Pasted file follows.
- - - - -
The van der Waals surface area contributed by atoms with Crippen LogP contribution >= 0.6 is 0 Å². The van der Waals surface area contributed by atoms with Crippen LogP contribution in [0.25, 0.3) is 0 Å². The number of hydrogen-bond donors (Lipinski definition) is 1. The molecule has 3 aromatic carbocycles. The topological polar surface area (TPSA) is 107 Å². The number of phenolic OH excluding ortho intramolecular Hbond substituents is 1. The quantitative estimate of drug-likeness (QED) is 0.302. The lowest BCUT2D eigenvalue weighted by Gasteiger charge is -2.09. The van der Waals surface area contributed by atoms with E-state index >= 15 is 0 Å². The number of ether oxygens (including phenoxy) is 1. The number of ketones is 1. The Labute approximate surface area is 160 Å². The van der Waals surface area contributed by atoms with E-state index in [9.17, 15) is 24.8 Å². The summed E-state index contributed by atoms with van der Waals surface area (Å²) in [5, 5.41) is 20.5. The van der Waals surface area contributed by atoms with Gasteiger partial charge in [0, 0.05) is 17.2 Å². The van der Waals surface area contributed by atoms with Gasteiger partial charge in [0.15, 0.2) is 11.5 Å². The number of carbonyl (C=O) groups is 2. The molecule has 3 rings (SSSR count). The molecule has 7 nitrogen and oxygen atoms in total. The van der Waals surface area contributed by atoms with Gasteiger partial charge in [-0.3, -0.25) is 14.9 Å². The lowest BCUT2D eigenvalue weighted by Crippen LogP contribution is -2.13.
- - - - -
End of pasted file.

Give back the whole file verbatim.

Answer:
The van der Waals surface area contributed by atoms with Crippen LogP contribution >= 0.6 is 0 Å². The van der Waals surface area contributed by atoms with Crippen LogP contribution in [0.25, 0.3) is 0 Å². The number of hydrogen-bond donors (Lipinski definition) is 1. The molecule has 3 aromatic carbocycles. The topological polar surface area (TPSA) is 107 Å². The number of phenolic OH excluding ortho intramolecular Hbond substituents is 1. The quantitative estimate of drug-likeness (QED) is 0.302. The lowest BCUT2D eigenvalue weighted by Gasteiger charge is -2.09. The van der Waals surface area contributed by atoms with E-state index >= 15 is 0 Å². The number of ether oxygens (including phenoxy) is 1. The number of ketones is 1. The Labute approximate surface area is 160 Å². The van der Waals surface area contributed by atoms with E-state index in [9.17, 15) is 24.8 Å². The summed E-state index contributed by atoms with van der Waals surface area (Å²) in [5, 5.41) is 20.5. The van der Waals surface area contributed by atoms with Gasteiger partial charge in [0, 0.05) is 17.2 Å². The van der Waals surface area contributed by atoms with Gasteiger partial charge in [0.15, 0.2) is 11.5 Å². The number of carbonyl (C=O) groups is 2. The molecule has 3 rings (SSSR count). The molecule has 7 nitrogen and oxygen atoms in total. The van der Waals surface area contributed by atoms with Gasteiger partial charge in [-0.3, -0.25) is 14.9 Å². The lowest BCUT2D eigenvalue weighted by Crippen LogP contribution is -2.13.